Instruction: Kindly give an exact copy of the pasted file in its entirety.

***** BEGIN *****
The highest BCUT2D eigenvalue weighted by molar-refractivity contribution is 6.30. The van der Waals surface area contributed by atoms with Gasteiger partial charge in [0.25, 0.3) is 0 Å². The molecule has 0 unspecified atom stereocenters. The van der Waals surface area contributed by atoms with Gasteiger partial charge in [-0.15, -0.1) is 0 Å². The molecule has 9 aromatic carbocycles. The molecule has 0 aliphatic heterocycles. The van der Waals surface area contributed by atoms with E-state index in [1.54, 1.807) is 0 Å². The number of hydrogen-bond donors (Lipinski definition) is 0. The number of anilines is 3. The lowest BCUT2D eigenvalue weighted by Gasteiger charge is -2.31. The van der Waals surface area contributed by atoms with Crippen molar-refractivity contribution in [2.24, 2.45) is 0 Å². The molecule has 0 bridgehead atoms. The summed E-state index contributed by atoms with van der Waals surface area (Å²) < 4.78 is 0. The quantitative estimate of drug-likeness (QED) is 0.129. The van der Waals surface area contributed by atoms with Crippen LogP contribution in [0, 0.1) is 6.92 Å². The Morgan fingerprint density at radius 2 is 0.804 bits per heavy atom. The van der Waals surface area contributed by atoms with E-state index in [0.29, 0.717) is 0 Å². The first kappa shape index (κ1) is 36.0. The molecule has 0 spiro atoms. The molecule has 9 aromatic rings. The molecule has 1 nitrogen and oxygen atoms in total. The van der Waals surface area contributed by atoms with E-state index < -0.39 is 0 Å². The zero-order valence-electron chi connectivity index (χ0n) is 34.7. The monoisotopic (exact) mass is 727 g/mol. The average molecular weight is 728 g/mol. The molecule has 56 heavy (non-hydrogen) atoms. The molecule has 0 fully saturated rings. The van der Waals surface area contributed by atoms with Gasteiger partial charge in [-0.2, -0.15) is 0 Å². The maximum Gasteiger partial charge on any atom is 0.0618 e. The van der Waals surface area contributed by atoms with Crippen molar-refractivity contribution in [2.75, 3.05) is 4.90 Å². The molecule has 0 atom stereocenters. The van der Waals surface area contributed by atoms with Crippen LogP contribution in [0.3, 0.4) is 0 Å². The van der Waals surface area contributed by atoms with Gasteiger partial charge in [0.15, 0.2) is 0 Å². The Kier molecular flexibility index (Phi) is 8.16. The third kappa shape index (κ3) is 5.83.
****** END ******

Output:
The highest BCUT2D eigenvalue weighted by molar-refractivity contribution is 6.30. The van der Waals surface area contributed by atoms with Gasteiger partial charge in [0.25, 0.3) is 0 Å². The molecule has 0 unspecified atom stereocenters. The van der Waals surface area contributed by atoms with Gasteiger partial charge in [-0.15, -0.1) is 0 Å². The molecule has 9 aromatic carbocycles. The molecule has 0 aliphatic heterocycles. The van der Waals surface area contributed by atoms with E-state index in [1.54, 1.807) is 0 Å². The number of hydrogen-bond donors (Lipinski definition) is 0. The number of anilines is 3. The lowest BCUT2D eigenvalue weighted by Gasteiger charge is -2.31. The van der Waals surface area contributed by atoms with Crippen molar-refractivity contribution in [2.24, 2.45) is 0 Å². The molecule has 0 bridgehead atoms. The summed E-state index contributed by atoms with van der Waals surface area (Å²) < 4.78 is 0. The quantitative estimate of drug-likeness (QED) is 0.129. The van der Waals surface area contributed by atoms with Crippen LogP contribution in [0, 0.1) is 6.92 Å². The Morgan fingerprint density at radius 2 is 0.804 bits per heavy atom. The van der Waals surface area contributed by atoms with E-state index in [0.29, 0.717) is 0 Å². The first kappa shape index (κ1) is 36.0. The molecule has 0 spiro atoms. The molecule has 9 aromatic rings. The molecule has 1 nitrogen and oxygen atoms in total. The van der Waals surface area contributed by atoms with E-state index < -0.39 is 0 Å². The zero-order valence-electron chi connectivity index (χ0n) is 34.7. The monoisotopic (exact) mass is 727 g/mol. The average molecular weight is 728 g/mol. The molecule has 56 heavy (non-hydrogen) atoms. The molecule has 0 fully saturated rings. The van der Waals surface area contributed by atoms with Gasteiger partial charge in [-0.2, -0.15) is 0 Å². The maximum Gasteiger partial charge on any atom is 0.0618 e. The van der Waals surface area contributed by atoms with Crippen molar-refractivity contribution in [2.75, 3.05) is 4.90 Å². The molecule has 0 atom stereocenters. The van der Waals surface area contributed by atoms with Crippen LogP contribution in [0.3, 0.4) is 0 Å². The van der Waals surface area contributed by atoms with Gasteiger partial charge in [0.15, 0.2) is 0 Å². The Kier molecular flexibility index (Phi) is 8.16. The third kappa shape index (κ3) is 5.83.